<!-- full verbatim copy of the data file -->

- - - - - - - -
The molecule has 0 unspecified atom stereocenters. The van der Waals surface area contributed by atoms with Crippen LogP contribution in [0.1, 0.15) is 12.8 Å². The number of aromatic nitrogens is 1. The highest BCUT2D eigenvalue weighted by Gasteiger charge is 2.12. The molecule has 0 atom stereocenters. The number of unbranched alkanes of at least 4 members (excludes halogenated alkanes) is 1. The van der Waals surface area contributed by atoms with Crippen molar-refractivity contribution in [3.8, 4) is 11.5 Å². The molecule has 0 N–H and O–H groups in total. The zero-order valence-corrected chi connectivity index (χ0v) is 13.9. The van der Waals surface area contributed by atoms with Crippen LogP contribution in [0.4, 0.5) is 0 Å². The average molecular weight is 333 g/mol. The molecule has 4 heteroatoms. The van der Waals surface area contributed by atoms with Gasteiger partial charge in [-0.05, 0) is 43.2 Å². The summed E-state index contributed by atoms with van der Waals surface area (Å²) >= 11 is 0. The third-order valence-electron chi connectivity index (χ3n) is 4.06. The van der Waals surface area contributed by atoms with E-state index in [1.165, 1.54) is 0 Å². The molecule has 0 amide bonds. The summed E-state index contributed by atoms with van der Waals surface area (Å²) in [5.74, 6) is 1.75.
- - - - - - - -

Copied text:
The molecule has 0 unspecified atom stereocenters. The van der Waals surface area contributed by atoms with Crippen LogP contribution in [0.1, 0.15) is 12.8 Å². The number of aromatic nitrogens is 1. The highest BCUT2D eigenvalue weighted by Gasteiger charge is 2.12. The molecule has 0 atom stereocenters. The number of unbranched alkanes of at least 4 members (excludes halogenated alkanes) is 1. The van der Waals surface area contributed by atoms with Crippen molar-refractivity contribution in [3.8, 4) is 11.5 Å². The molecule has 0 N–H and O–H groups in total. The zero-order valence-corrected chi connectivity index (χ0v) is 13.9. The van der Waals surface area contributed by atoms with Crippen LogP contribution in [0.4, 0.5) is 0 Å². The average molecular weight is 333 g/mol. The molecule has 4 heteroatoms. The van der Waals surface area contributed by atoms with Gasteiger partial charge in [-0.05, 0) is 43.2 Å². The summed E-state index contributed by atoms with van der Waals surface area (Å²) >= 11 is 0. The third-order valence-electron chi connectivity index (χ3n) is 4.06. The van der Waals surface area contributed by atoms with E-state index in [1.165, 1.54) is 0 Å². The molecule has 0 amide bonds. The summed E-state index contributed by atoms with van der Waals surface area (Å²) in [5.74, 6) is 1.75.